RBS Six Nations: Statistics point to over-bet England

Despite market favouritism, England may well face more misery in this year's RBS Six Nations
Despite market favouritism, England may well face more misery in this year's RBS Six Nations

Patriotism may be the cause of artificially short odds on England, writes Jack Houghton, who thinks their world ranking and away-match schedule make them unlikely winners...

"Ireland would have around a 9% higher chance of winning a match against England on neutral ground on current rankings..."

Did you know that just 10 surnames account for over a quarter of the people in Wales? That if you bump into someone at random in anywhere from Mold to Merthyr Tydfil, there is a 6% chance they will be called Jones? And that, according to YouGov, 44% of Welsh residents consider themselves rugby fans, with a quarter going so far to call themselves "rugby lovers"?

All very interesting, perhaps, but you might be asking what this has to do with the upcoming RBS Six Nations. Well, as someone who loves data, and loves using it to find contrary (and profitable) approaches to punting, I've recently been dreaming of rugby betting data.

The dream is this. I get the keys to the Betfair vault and find a list of every person ever to have placed a bet on international rugby. I get their surname, their postcode, and which team they've been betting on. I then use it to find out the extent to which there is a patriotic bias in the way that punters behave.

It's a beautiful dream. Unfortunately, of course, it's not going to happen. For one thing, Betfair doesn't have a vault, or at least not one they've told me about. And even if they did, I don't suppose they would let me anywhere near it.

Not that I'm too disheartened, though, because I think I can make a pretty reliable prediction of what the data would show me anyway: England are over-bet.

Patriotic punting of this sort is nothing new, of course. Those of us who can remember the light-devoid days before Betfair will recall the ridiculous odds offered on England winning football World Cups: 6/1 about a team that should have been double that; the odds sustained by a combination of over-zealous fans and bookmakers who didn't feel the need to offer more realistic prices.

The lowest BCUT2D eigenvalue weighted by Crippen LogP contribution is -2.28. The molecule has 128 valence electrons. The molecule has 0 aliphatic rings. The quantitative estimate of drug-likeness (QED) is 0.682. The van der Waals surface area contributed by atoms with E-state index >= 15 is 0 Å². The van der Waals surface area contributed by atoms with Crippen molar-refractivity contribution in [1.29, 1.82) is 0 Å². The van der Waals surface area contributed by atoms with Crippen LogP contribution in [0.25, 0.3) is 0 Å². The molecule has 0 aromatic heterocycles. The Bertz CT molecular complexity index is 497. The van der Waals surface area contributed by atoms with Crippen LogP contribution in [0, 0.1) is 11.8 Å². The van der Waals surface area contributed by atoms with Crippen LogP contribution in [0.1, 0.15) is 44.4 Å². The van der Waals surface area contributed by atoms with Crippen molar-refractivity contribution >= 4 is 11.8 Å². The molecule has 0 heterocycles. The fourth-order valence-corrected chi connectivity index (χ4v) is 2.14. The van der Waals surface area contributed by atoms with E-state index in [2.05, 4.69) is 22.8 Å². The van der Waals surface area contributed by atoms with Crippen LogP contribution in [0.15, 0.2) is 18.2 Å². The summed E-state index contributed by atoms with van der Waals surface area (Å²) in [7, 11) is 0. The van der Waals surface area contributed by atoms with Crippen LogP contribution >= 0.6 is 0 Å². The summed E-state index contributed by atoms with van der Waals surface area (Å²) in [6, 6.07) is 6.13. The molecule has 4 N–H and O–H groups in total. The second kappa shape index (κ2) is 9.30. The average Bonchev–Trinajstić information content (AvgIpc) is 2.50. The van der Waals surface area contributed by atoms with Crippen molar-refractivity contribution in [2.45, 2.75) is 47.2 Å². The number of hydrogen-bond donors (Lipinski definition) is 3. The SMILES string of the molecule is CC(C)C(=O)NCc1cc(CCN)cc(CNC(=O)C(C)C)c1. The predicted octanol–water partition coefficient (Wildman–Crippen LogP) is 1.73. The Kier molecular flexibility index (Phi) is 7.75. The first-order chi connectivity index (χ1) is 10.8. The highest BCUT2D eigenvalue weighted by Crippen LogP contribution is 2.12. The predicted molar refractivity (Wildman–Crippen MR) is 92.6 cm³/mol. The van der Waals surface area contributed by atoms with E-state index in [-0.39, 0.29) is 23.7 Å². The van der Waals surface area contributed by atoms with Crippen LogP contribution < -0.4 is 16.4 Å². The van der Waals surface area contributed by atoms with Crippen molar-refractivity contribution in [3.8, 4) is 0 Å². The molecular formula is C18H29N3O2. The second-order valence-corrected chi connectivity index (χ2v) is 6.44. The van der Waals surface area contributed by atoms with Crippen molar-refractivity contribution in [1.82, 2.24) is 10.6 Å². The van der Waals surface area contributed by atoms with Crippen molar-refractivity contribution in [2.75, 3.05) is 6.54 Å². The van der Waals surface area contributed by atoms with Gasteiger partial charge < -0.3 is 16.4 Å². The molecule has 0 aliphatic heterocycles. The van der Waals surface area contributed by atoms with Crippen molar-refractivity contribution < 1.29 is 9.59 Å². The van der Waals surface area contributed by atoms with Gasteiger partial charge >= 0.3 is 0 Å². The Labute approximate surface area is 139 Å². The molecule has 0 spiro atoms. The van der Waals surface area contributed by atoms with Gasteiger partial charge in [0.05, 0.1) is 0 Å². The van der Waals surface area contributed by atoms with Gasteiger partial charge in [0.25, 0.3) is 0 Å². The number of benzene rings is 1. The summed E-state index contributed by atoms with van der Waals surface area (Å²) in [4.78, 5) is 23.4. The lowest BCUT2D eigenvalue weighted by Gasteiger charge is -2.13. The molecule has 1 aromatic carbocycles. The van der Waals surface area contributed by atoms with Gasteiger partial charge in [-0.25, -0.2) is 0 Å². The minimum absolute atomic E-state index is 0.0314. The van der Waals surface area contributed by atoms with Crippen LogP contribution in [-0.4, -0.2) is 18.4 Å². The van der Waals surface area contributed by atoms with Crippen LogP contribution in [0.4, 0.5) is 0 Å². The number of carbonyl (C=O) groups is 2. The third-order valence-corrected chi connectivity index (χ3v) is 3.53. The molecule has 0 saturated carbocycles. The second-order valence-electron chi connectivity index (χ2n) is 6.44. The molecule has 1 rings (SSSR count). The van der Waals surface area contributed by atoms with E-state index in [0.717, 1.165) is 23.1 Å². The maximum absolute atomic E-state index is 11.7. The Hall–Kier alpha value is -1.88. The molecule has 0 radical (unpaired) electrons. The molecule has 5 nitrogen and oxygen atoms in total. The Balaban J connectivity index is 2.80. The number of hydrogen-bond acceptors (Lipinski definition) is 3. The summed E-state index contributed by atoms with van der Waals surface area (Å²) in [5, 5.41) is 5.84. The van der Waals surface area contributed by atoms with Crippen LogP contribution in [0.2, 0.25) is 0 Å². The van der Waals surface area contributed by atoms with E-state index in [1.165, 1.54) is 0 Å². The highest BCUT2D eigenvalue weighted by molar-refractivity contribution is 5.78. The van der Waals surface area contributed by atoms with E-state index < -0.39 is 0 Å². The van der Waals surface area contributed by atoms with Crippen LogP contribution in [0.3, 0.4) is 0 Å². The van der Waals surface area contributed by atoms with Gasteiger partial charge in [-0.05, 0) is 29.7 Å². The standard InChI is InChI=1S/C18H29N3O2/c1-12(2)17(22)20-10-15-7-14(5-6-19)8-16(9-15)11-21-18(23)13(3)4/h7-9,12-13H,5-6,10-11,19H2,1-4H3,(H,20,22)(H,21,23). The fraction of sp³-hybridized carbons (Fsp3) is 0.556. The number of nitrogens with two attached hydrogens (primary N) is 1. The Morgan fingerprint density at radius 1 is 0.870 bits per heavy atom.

However, post-Betfair, instances of that level of patriotic odds-bias are increasingly rare. With a freer, more internationally-diverse betting market, pricing ricks soon get swallowed up and the bias disappears. My contention, though, is that the unique nature of the RBS Six Nations means that such biases are more likely to survive.

This is based on an assumption that few punters outside of the six nations will punt on the tournament. For starters, Rugby does not have the same ubiquitous international appeal of some other sports. Secondly, even in those nations where it does - New Zealand, Australia and South Africa, for example - there is presumably little interest in the outcome of a regional competition.

This leads to England always being, to me at least, shorter odds than they should be. The most extreme example of this was prior to the 2004 Six Nations. England, World Cup heroes, were long odds-on, at around 1.68/13, to win the tournament, and were only fractions over even-money to win all of their games. Even though Johnson had retired, and Wilkinson was struggling with injury, most expected the newly-proclaimed biggest-of-the-big-fish to dominate now back in local waters. They finished third.

Take this year. England, naturally, are favourites, at around 3.02/1. And yet they shouldn't be.

International rankings maintained by World Rugby have them as the fourth-best team in the world, behind Ireland in third. These rankings - unlike those maintained by some other internationals sporting bodies - are pretty sound. I have a few issues with the extra weighting they give to World Cup matches, and the way they factor in points supremacy within a match, but broadly speaking their numbers tally with a quick-and-dirty ELO system I've put together.

We put the Six Nations teams in the same order (Ireland, England, Wales, France, Scotland and Italy), and we both have a similar differential between Ireland and England which, by my reckoning, would mean that Ireland had around a 9% higher chance of winning a match against England on neutral ground.

Which brings me to another reason why England are artificially short. Various statistical studies have conclusively demonstrated that home advantage is significant in the Five/Six Nations, and has been consistently so since Rugby's move to professionalism in 1995. The fact that England will have to travel away to face Ireland and Wales - their strongest competitors in the tournament - does not bode well for them.

The smart call this year, then, is to keep up with the Jones's and lay England.

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